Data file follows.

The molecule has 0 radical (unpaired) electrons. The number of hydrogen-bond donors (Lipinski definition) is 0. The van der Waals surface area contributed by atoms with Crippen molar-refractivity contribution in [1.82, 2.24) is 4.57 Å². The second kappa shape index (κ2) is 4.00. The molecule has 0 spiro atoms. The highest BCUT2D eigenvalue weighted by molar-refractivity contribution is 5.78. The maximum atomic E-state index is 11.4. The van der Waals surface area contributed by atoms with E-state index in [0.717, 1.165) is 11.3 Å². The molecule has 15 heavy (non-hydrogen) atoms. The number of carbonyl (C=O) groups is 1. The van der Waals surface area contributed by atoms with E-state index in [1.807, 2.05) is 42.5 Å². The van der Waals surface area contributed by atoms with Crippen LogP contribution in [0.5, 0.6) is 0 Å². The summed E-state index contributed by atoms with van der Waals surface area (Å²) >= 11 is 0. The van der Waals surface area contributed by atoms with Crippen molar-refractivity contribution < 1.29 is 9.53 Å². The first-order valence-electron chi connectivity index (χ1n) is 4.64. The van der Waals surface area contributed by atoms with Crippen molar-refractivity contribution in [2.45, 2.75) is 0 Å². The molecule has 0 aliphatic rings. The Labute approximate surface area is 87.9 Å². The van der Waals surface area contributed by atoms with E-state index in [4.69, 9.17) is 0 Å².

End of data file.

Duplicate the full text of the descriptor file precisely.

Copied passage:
The molecule has 0 radical (unpaired) electrons. The number of hydrogen-bond donors (Lipinski definition) is 0. The van der Waals surface area contributed by atoms with Crippen molar-refractivity contribution in [1.82, 2.24) is 4.57 Å². The second kappa shape index (κ2) is 4.00. The molecule has 0 spiro atoms. The highest BCUT2D eigenvalue weighted by molar-refractivity contribution is 5.78. The maximum atomic E-state index is 11.4. The van der Waals surface area contributed by atoms with E-state index in [0.717, 1.165) is 11.3 Å². The molecule has 15 heavy (non-hydrogen) atoms. The number of carbonyl (C=O) groups is 1. The van der Waals surface area contributed by atoms with E-state index in [1.807, 2.05) is 42.5 Å². The van der Waals surface area contributed by atoms with Crippen LogP contribution in [0.5, 0.6) is 0 Å². The summed E-state index contributed by atoms with van der Waals surface area (Å²) >= 11 is 0. The van der Waals surface area contributed by atoms with Crippen molar-refractivity contribution < 1.29 is 9.53 Å². The first-order valence-electron chi connectivity index (χ1n) is 4.64. The van der Waals surface area contributed by atoms with Crippen molar-refractivity contribution in [2.45, 2.75) is 0 Å². The molecule has 0 aliphatic rings. The Labute approximate surface area is 87.9 Å². The van der Waals surface area contributed by atoms with E-state index in [4.69, 9.17) is 0 Å².